Moving in and moving on, finding a home on any hilltop

November 10, 2011

The City of Angels was the city I lived in. Maybe that’s why one of the first songs I played over and over was Red Hot Chili Peppers’ hit, “Under the Bridge.” Unlike frontman Anthony Kiedis, though, I never felt like she was my companion.

Growing up north of downtown, I could tell other people I was from Los Angeles, but I always found myself losing the argument with other Californians of whether I was actually from L.A. My house felt like home, but the monstrosity that is Los Angeles County has always been something to drive through to get to a Lakers game, the beach, or the airport. Perhaps the Los Angeles that truly feels like home isn’t real, only to be found in idealized visions such as the music video for “Under the Bridge” and the flattering exterior scenes in (500) Days of Summer. Maybe it exists for other people, but it never existed for me.

Leaving L.A. for college, I was trading a city I barely knew for a small campus packed with a few thousand other teenagers, which hardly seemed like a place I could eventually have the confidence to call mine. Yet somehow, when I walk across the Hilltop, I feel an organic connection with this place that I’ve never felt anywhere else. When I walk in front of Healy or purposefully pause in front of White-Gravenor to glance south across the panorama of the front lawns, I feel like we are one.

Day and night, I feel like I belong here. Though I fortunately don’t have the drug problems or feelings of estrangement that drove a lonely Kiedis into the arms of the City of Angels, this campus loves me. Regardless of my emotional state after a long night at the library, by the time I get back to my apartment, Georgetown has re-energized me. In the calming quiet of the front lawns, in the brooding dark of Red Square, mistakes are forgotten, ideas born, and papers written. When the minutiae of academic life frustrates me, the clock tower that has tolled for generations of Georgetown students reminds me of the inherent grandness of our college lives. The Hilltop underscores my successes and makes lessons out of my failures.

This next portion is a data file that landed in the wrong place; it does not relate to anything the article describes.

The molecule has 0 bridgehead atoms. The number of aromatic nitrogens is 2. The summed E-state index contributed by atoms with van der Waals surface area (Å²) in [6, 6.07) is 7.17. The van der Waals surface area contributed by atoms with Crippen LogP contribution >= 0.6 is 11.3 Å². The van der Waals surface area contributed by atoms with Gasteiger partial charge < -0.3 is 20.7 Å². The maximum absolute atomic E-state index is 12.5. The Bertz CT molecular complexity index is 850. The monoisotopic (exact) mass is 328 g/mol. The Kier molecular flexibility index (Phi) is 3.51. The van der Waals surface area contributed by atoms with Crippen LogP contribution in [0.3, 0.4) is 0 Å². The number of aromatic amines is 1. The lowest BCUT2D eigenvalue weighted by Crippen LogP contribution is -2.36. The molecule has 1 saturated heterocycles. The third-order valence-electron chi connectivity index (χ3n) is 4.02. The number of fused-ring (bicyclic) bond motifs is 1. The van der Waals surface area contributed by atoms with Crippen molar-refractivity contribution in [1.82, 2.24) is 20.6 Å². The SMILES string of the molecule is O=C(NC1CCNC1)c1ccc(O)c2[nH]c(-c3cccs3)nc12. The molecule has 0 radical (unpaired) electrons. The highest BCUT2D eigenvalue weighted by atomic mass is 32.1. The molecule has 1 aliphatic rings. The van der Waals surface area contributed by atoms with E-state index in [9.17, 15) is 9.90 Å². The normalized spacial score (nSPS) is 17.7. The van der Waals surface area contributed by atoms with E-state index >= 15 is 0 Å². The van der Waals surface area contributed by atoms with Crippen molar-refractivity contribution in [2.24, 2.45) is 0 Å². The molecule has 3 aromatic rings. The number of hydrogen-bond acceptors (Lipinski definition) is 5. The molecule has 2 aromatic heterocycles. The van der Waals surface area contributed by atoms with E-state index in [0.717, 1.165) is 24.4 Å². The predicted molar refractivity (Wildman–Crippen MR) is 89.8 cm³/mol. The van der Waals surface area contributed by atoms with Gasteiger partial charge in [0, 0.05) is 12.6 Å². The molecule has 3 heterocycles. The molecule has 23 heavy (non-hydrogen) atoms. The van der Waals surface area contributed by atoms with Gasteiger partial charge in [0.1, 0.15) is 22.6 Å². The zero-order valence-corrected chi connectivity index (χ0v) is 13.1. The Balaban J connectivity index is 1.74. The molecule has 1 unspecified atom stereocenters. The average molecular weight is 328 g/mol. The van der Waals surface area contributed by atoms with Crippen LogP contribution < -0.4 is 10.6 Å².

I think this is why, despite my most cynical tendencies, I buy into Georgetown. The feeling that I had when I toured Georgetown for the very first time five years ago has only become amplified. To be sure, the University is aware of the seductive power of that stretch of campus from Red Square to Healy Lawn. I have yet to see promotional material that includes, centers of campus life they may be, the Southwest Quad or Sellinger Lounge.  Still a diverse group of friends happily walking down the tree-lined leaf-strewn path in front of Copley isn’t just the stuff of advertisements (although the brochures may not highlight the prevalence of white, technically Catholic Georgetown students from the Northeast).

Moreover, Georgetown didn’t just become my home; it taught me how to feel at home. When I studied in London last semester, I walked from Leicester Square to King’s Cross, a good two miles, at four in the morning on my last night in the city. I walked through my adopted school’s campus at Russell Square one last time and felt the same attachment to the green walkway between the college’s buildings that I do to Georgetown’s front lawn.

After a childhood of defining home by where my parents are, the Hilltop has prepared me for a post-graduate life that will probably take place somewhere I’ve never lived before. My time at Georgetown has both fed my desire to experience the entire world and empowered me to find home when I get there.

The ability of colleges to mold people should not be underestimated. When I read articles questioning the value of an undergraduate education because of soaring costs or hear cranky neighbors cavalierly suggest that the University build an undergraduate dormitory in Virginia, I think about the intangible things that make Georgetown home for thousands of students. When I consider donating to the Class of 2012 Fund, I don’t think about Leo’s or SAC, but about the person that Georgetown has made me and the home I’ve found on the Hilltop.

Four years ago, I had no idea what I would do after Georgetown. I still don’t have it all figured out, but I know that wherever I end up and whatever I end up doing, I can find a home. My life here has given me the courage to say to the world, take me to the place I love, wherever that may be.

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